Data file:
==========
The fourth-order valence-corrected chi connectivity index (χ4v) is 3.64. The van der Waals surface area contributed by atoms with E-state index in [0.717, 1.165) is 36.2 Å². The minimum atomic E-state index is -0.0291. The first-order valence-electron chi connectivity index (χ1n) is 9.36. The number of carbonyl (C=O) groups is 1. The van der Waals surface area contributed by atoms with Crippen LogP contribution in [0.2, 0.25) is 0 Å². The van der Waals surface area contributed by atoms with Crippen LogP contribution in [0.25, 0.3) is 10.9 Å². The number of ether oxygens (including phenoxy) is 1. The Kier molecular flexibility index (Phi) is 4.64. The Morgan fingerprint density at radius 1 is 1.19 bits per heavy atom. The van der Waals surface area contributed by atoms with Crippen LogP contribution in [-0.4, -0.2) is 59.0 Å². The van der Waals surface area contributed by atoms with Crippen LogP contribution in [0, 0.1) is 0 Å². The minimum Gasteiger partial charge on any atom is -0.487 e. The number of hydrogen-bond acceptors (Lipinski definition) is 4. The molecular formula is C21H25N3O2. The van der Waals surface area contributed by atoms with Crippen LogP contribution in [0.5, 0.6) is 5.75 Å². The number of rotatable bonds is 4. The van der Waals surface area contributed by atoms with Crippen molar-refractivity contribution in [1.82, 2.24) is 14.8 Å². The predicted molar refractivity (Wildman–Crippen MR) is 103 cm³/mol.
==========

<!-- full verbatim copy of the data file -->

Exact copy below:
The fourth-order valence-corrected chi connectivity index (χ4v) is 3.64. The van der Waals surface area contributed by atoms with E-state index in [0.717, 1.165) is 36.2 Å². The minimum atomic E-state index is -0.0291. The first-order valence-electron chi connectivity index (χ1n) is 9.36. The number of carbonyl (C=O) groups is 1. The van der Waals surface area contributed by atoms with Crippen LogP contribution in [0.2, 0.25) is 0 Å². The van der Waals surface area contributed by atoms with Crippen LogP contribution in [0.25, 0.3) is 10.9 Å². The number of ether oxygens (including phenoxy) is 1. The Kier molecular flexibility index (Phi) is 4.64. The Morgan fingerprint density at radius 1 is 1.19 bits per heavy atom. The van der Waals surface area contributed by atoms with Crippen LogP contribution in [-0.4, -0.2) is 59.0 Å². The van der Waals surface area contributed by atoms with Crippen LogP contribution in [0, 0.1) is 0 Å². The minimum Gasteiger partial charge on any atom is -0.487 e. The number of hydrogen-bond acceptors (Lipinski definition) is 4. The molecular formula is C21H25N3O2. The van der Waals surface area contributed by atoms with Crippen LogP contribution in [0.5, 0.6) is 5.75 Å². The number of rotatable bonds is 4. The van der Waals surface area contributed by atoms with Crippen molar-refractivity contribution in [1.82, 2.24) is 14.8 Å². The predicted molar refractivity (Wildman–Crippen MR) is 103 cm³/mol.